Mischief on the highways
Amazing how a quarter inch of ice can create such mischief on otherwise intelligent motorists and Indian chiefs. Add two inches of that white stuff, and you have a major disaster in the making. Drop the outside air temp to the low teens and -- well you know now. Hindsight is always 20/20. So heres the take from a northern-grown country hick/engineer.
In the past 40 years, Georgia has experienced several of these freak storms, always preceded by a coating of ice on either the bridges or highways or both. Two inches of snow is hardly worth installing a handful of plows on those 20-ton trucks. Sanding a few hills, sharp curves and major intersections would/could reduce the number of racetrack morons from ending up stranded off the highway. It goes without saying that reducing vehicular speed might help. No doubt you need enough shovels to broadcast the sand, to say nothing of finding willing labor (I did it for a buck an hour and loved it). We broadcast the mixture via a homemade spreader made from junkyard materials. It worked well. Today, a small fleet of those executive type pick-em-ups with a half yard of sand/salt mixture and a few ambitious workers could have prevented many of those parking lots. As for the school/school bus problems, its Atlanta. What did you expect?
-- Ken Brown
Why didnt they open up two southbound lanes when they saw traffic was building up. There was no traffic southbound, and there was no packed snow on them. Who is to blame? Metro Georgia had weather reports but they didnt pay any attention to them. Gov. Deal blames the Weather Channel? Give me a break. I bet he and the good old boys under the Gold Dome left in plenty of time to avoid the gridlock. The next time the Weather Channel says a light rain is coming, be prepared for a hurricane.
-- Sandy Thomson
I believe the 2014 State of Union address will go down as one of President Obamas least visionary and inspirational speeches. The entire presentation reeked of frustration, confrontation and failure, and it surely set the stage for three years of congregational and presidential gridlock. Obamas threat of using his phone and pen to bypass Congress was akin to a schoolyard bullys reaction when told he cannot have his way all the time.
We, the people, need to move away from Obamas pledge of fundamentally changing America by rejecting his governance by fiat, an agenda that would move us from our republican form of government into the realms of socialism and then communism.
Hopefully our Supreme Court will continue to hold this president to our Constitution, albeit many of us believe they failed to follow that document when approving the Affordable Care Act.
Perhaps the best avenue for curtailing questionable acts of our president is for the people to elect a GOP House and Senate in the coming election and choose very carefully the White House successor. Obama may have a phone and a pen, but we, the people, still have a vote.
-- John G. Kelley Jr.
Trace your origins
If you are curious about the history of your ancestors and wish to trace your ancestry from the very beginning of your lineage, I encourage you to investigate the Genographic Project (Geno 2.0). The Genographic Project is a scientific project that aims to help answer questions about where we originated and how we came to populate the earth.
The Geno Project uses a personal DNA test kit to help provide significant personal ancestry information. For about $160 you can order a kit from National Geographic which, using your personal DNA, can provide answers as to what percentage of your genome is associated with specific regions of the world and to what extent you might have Neanderthal or Denisovan ancestry.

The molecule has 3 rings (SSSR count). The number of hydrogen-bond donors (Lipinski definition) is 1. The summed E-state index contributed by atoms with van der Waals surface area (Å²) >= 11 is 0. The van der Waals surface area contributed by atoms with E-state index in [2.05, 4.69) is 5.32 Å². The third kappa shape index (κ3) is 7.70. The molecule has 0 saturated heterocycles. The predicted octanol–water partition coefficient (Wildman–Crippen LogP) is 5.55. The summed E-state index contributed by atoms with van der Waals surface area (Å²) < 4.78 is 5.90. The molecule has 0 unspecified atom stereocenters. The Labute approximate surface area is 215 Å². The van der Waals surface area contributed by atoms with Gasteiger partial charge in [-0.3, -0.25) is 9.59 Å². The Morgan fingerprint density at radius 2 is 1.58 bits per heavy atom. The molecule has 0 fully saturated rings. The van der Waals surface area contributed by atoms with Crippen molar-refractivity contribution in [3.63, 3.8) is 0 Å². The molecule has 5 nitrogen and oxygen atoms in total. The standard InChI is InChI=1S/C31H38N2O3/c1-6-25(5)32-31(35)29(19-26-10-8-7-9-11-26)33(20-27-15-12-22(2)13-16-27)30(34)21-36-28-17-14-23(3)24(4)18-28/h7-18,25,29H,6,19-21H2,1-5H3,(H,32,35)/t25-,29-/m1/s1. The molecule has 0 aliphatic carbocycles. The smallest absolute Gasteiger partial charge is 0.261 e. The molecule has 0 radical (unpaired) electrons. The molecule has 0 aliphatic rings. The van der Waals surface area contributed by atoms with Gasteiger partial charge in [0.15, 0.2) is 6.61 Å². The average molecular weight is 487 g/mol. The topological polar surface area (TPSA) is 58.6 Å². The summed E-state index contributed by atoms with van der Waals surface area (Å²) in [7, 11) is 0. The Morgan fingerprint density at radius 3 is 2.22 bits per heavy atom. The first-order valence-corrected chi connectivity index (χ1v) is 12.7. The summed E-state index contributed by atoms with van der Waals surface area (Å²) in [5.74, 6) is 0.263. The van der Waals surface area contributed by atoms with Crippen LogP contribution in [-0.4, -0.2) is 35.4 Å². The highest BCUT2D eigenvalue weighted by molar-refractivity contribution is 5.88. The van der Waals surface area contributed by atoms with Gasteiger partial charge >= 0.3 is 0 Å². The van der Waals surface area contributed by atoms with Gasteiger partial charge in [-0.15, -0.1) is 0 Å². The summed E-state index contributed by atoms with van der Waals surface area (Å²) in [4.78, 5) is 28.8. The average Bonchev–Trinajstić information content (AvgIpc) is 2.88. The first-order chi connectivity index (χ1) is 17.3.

My wife and I both ordered the kits and were excited to get the test results which provided family migratory history. It was fascinating to compare our individual results. Some results for me were expected, such as my own Irish heritage, but other results were new to me, such as my ancestral connections to the Vikings.
If you are interested in learning more, I encourage you to Google the National Geographic website for more details about the Geno Project. Worldwide, more than 650,000 people have already taken part in this research. If you already have or are constructing a family tree, this will be a valuable addition!
-- Bill Curry
Step back in time
I traverse back to my time at Peter G. Appling in the 1960s, I had been an honor student at M.M. Burdell-Maggie Califf when I graduated from the seventh grade. I was on the Peter G. Appling honor roll twice in the eighth grade, but the ninth grade wasnt good for me educationwise. I was getting an education that wasnt taught at Appling. I never said the drop-out word. Ma Pearl had attended Georgia Baptist College, and Essie Pearl said, Richard, you better go on and get your diploma. Youll be at Appling until the bricks start falling off that building. Charles Richardson mentioned in his column that he would have found his left cheek three blocks away had he said drop out. I believed both of my jaws would have went farther than three blocks.
Thank you, Mrs. Essie Pearl. I love you, the first born of eight.
-- Richard Tarver Jr.
Dear Lord, You call me to be a witness for you and that is one of the things I do. But, Jesus, when I have quiet time with myself, I think of my child who I dearly love. To think about how he died, the time with him and most of all, the time I carried him. I could be so broken hearted. Crying out with tears could never pull away a mothers love. That love you have with your child will never vanish. But, through your grace, I am going to make it because I know you are near. In Jesus name. Amen.
-- Robin Faye Hart
Readers -- ministers, rabbis, priests and laypersons alike are invited to contribute prayers to this weekly feature. Mail them to Prayer, The Telegraph, P.O. Box 4167, Macon, GA 31213; or fax to (478) 744-4385; or e-mail firstname.lastname@example.org.